Essex County Government Center, Elizabethtown
Photo by Andy Flynn.
“I’m not changing anything at this point,” Meyer said. “Not until I hear from someone that I have to.”
Meyer said he has never had an incident in which an individual with the right to carry a pistol concealed was found to have acted incorrectly in the use of their weapon.
“I’ve never had a problem,” he said. “I’m going to continue allowing it.”
Essex County Sheriff Richard Cutting echoed the judge’s statement, saying that in his 36 years of local law enforcement he cannot recall a single problem with a law abiding pistol permit holder.
At times, permits and guns have been taken from individuals pending the disposition of a crime or an order of protection, Cutting said, but not for the misuse of the right to carry a pistol concealed.
Meyer acknowledged that the pistol permit process from one county to the next is currently anything but uniform. Restrictions are left to the discretion of the sitting county judge.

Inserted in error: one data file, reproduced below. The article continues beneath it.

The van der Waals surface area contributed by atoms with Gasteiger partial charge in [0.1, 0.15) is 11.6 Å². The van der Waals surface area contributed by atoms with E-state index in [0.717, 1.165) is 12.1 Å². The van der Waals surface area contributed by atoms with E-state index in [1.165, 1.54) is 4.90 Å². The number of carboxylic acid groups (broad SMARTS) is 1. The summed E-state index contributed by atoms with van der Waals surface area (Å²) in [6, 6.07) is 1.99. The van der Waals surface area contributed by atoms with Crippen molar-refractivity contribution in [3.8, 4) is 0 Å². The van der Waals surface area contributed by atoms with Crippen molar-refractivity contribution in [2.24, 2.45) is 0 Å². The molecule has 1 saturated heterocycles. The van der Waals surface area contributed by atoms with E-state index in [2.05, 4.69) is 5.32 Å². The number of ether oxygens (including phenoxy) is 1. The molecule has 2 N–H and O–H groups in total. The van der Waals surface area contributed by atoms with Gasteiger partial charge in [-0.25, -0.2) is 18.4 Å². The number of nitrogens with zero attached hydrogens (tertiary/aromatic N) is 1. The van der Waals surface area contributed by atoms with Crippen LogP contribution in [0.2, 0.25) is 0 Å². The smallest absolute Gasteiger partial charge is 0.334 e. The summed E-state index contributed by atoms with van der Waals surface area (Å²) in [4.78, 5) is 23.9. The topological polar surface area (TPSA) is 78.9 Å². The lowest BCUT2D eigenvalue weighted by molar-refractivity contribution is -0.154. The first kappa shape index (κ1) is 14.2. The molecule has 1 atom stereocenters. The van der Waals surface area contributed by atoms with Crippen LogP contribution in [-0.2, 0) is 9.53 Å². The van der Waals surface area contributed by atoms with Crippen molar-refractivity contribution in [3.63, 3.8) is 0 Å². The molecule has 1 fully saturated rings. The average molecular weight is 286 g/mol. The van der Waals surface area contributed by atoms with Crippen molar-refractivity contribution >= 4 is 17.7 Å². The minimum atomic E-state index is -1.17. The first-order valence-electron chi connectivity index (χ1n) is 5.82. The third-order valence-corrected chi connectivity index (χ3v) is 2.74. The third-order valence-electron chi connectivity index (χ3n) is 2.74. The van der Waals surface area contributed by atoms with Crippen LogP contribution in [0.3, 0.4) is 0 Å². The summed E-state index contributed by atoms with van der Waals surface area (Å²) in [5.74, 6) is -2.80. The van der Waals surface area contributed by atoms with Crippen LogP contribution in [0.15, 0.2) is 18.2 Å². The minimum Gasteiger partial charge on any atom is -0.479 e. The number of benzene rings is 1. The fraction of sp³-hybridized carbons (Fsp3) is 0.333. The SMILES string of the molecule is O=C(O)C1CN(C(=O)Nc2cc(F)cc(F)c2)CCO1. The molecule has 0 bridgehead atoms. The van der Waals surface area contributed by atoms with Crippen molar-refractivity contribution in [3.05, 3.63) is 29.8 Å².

“This is an emotional issue and there is a lot of confusion out there,” Meyer said.
Cutting provided a survey compiled by the New York State Sheriff’s Association that outlines the pistol permit policy of 34 out of 62 total counties in New York. Of those surveyed, 10 allow the ability to carry a concealed pistol in public, with the permission of the county judge. Most only allow permits restricted to hunting, target shooting and home defense, unless a citizen can prove an “exceptional circumstance” that would require the need to carry a concealed weapon.
Clinton County, for example, allows permits for “sportsman purposes only.” Franklin and Hamilton counties, on the other hand, still issue full concealed carry permits, while Warren County issues both restricted permits as well as conceal carry permits at the discretion of the county judge.